Acquired resistance is a fundamental problem limiting the efficacy of tyrosine kinase inhibitors (TKIs) in EGFR mutant NSCLC. In over half of the cases of acquired resistance to the first generation inhibitors gefitinib and erlotinib, a secondary mutation to EGFR, T790M, promotes resistance by preventing these drugs from fully suppressing the receptor. The recent development of next generation EGFR TKIs has proven to be a major breakthrough in the treatment of these patients. In clinical trials testing the third generation EGFR inhibitors CO-1686 and AZD9291, response rates of greater than 50% in T790M+ patients have been reported. While these drugs hold a great deal of promise, they too will be limited, initially by intrinsic resistance, and eventually by acquired resistance. To study intrinsic resistance in this setting, we have developed a panel of cell lines derived from biopsies of T790M+ erlotinib-resistant patients, tested their sensitivity to third generation inhibitors and identified biomarkers that predict a lack of response. To study acquired resistance, we have generated resistance in these cells lines in vitro and derived additional models directly from patient biopsies following progression on the clinical trial. Using a combination of functional, sequencing, and drug screening approaches we have begun to identify resistance mechanisms to third generation inhibitors.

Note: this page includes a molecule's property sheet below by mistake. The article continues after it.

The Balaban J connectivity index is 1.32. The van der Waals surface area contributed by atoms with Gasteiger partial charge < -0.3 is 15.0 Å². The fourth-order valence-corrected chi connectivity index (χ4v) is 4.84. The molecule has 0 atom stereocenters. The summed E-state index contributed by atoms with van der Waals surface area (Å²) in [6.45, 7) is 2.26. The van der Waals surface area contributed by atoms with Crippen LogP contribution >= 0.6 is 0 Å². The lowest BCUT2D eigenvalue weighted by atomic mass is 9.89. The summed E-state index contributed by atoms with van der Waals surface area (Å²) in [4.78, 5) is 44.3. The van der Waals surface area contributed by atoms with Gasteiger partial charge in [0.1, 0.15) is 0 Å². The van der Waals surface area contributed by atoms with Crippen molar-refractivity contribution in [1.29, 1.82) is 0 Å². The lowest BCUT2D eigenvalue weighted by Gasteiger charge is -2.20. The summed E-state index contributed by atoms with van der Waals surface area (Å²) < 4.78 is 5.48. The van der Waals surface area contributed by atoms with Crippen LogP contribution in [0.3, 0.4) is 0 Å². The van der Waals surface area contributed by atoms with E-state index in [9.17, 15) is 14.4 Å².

Citation Format: Matt J. Niederst. Mechanisms of intrinsic and acquired resistance to third generation inhibitors in EGFR mutant NSCLC. [abstract]. In: Proceedings of the 106th Annual Meeting of the American Association for Cancer Research; 2015 Apr 18-22; Philadelphia, PA. Philadelphia (PA): AACR; Cancer Res 2015;75(15 Suppl):Abstract nr 685. doi:10.1158/1538-7445.AM2015-685